First reported 10/15/2009 5:59 p.m.
Family and friends of an Austin woman killed last month after her motorcycle slammed into a van making an illegal U-turn are expressing outrage after that driver last week was fined $285 and given court supervision.
The victim’s mother, Maxine Kelley, who is here from her home in Florida to care for two orphaned grandchildren, was among more than 20 people at the Maybrook courthouse before a hearing Wednesday afternoon. Kelley, mother of Jamilla Simms, the motorcyclist who died in the crash, said she was at the hearing to see that the woman driving the van was “held accountable.”
Oak Park police say Lolita Brown, 40, of the 5500 block of W. Congress Parkway, Chicago, had just dropped off a passenger at the Austin Boulevard Blue Line el station around 11 a.m. Sept. 16. As Brown started to make a U-turn from the far right southbound lane, her van was struck by a motorcycle driven by Simms. Simms, 39, of the 5900 block of W. Washington, Chicago, was not wearing a helmet and suffered what were called “massive head injuries.” She was rushed to Loyola Medical Center in Maywood, where she was pronounced dead.
“They consider this a misdemeanor,” Kelley said of police and prosecutors. Asked what the family thought should have been charged, Kelley and others replied in unison: “reckless homicide.”
Extra bailiffs and deputy sheriffs guarded the courtroom door and stood by outside as the hearing started.
About two dozen people – including Kelley, Simms’ sister Akilah, Simms’ fiancé Anthony Berry, and members of Simms’ women’s motorcycle club – were present for Brown’s court appearance. Most were required to remain in the hallway outside the small courtroom, because of space limitations, although Kelley, Akilah, Berry and one of Simms’ children were eventually seated inside.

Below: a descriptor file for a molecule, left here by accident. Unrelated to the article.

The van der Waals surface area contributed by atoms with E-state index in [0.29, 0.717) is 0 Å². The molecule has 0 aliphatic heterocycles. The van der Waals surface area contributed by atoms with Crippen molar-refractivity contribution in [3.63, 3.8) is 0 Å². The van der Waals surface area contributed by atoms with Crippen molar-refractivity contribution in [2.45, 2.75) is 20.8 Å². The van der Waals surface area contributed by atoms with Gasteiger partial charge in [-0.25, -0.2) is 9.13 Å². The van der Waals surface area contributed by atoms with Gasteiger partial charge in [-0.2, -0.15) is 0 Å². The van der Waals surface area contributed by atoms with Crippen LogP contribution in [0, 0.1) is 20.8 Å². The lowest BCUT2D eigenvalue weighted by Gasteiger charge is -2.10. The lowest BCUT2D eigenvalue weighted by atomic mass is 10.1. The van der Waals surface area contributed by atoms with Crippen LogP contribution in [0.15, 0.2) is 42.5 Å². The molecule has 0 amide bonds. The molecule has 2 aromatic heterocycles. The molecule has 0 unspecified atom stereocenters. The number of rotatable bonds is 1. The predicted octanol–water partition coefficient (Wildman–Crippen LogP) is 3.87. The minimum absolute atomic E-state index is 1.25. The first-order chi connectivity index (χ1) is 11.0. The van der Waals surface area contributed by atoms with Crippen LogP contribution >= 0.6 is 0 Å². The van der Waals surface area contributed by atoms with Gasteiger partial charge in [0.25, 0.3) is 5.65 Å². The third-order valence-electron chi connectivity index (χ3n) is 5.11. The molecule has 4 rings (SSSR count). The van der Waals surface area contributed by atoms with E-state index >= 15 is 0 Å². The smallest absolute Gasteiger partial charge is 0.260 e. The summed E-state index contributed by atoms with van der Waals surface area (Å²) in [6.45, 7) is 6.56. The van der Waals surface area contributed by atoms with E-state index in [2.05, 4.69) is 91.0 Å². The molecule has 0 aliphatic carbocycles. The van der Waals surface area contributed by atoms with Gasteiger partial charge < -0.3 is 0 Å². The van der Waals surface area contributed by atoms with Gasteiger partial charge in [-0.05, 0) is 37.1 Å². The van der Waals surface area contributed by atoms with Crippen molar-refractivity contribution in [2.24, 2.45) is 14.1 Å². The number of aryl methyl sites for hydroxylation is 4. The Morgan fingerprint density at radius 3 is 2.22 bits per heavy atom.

Standing without an attorney before Judge Mary Roberts, Brown, in blue jeans and a black leather jacket, accepted without comment an offer to plead guilty to the charges of improper standing on the roadway and improper U-turn on a hill. A ticket for no proof of insurance was tossed out when Brown showed the judge a valid insurance card.
Brown was ordered to pay $150 in fines, and $135 in court costs. Roberts gave her 60 days to pay the $285, and told Brown her driver’s license would be returned when payment was made. The judge also placed Brown on court supervision for four months.
Brown was then escorted out of the courtroom by two Cook County Sheriff’s deputies, and to her car.
An audible murmur escaped from the four Simms family members when Roberts announced the $285 in fines. As they left the courtroom, the complaints became more verbal. “Kill somebody, get a $50 fine,” one man said.
“I don’t understand it. They let her go for two hundred and eighty five dollars,” he continued. “They need to talk to the state’s attorney. That ain’t right.”
Oak Park’s police chief, Rick Tanksley, said Thursday that his department had thoroughly investigated the accident and conferred at length with the state’s attorney’s office.
Tanksley called the incident “a senseless accident” and emphatically criticized Brown’s behavior. “There’s no doubt the other driver exercised extremely poor judgment. Extremely poor judgment,” he said. “However, when we look at the law, (her) maneuver does not meet the requirements for charging a more serious offense.”
“We don’t take these things lightly,” he added. “If the state’s attorney’s office had found a way to bring more serious charges, we would have done so.”
State’s attorney spokesman Andy Conklin said Thursday that his office would have a formal comment on the case and Wednesday’s events as soon as possible.
Outside the courthouse Wednesday afternoon, Kelley, who has moved back to Chicago from Florida to live with her two orphaned grandchildren, expressed disbelief and frustration.
“She got off with a $285 fine for killing my daughter,” said Kelley. “(Prosecutors) didn’t even bring up the fact that my daughter was killed in the accident. I don’t understand the law. I really don’t.”
She said the issue is far from concluded.
“We’re going to file a wrongful death suit,” Kelley said. “We’re not going to give up.”
Thursday afternoon she and other family members continued to press their case on WGCI radio. In the meantime, she said, they are looking to find a lawyer to take their civil case.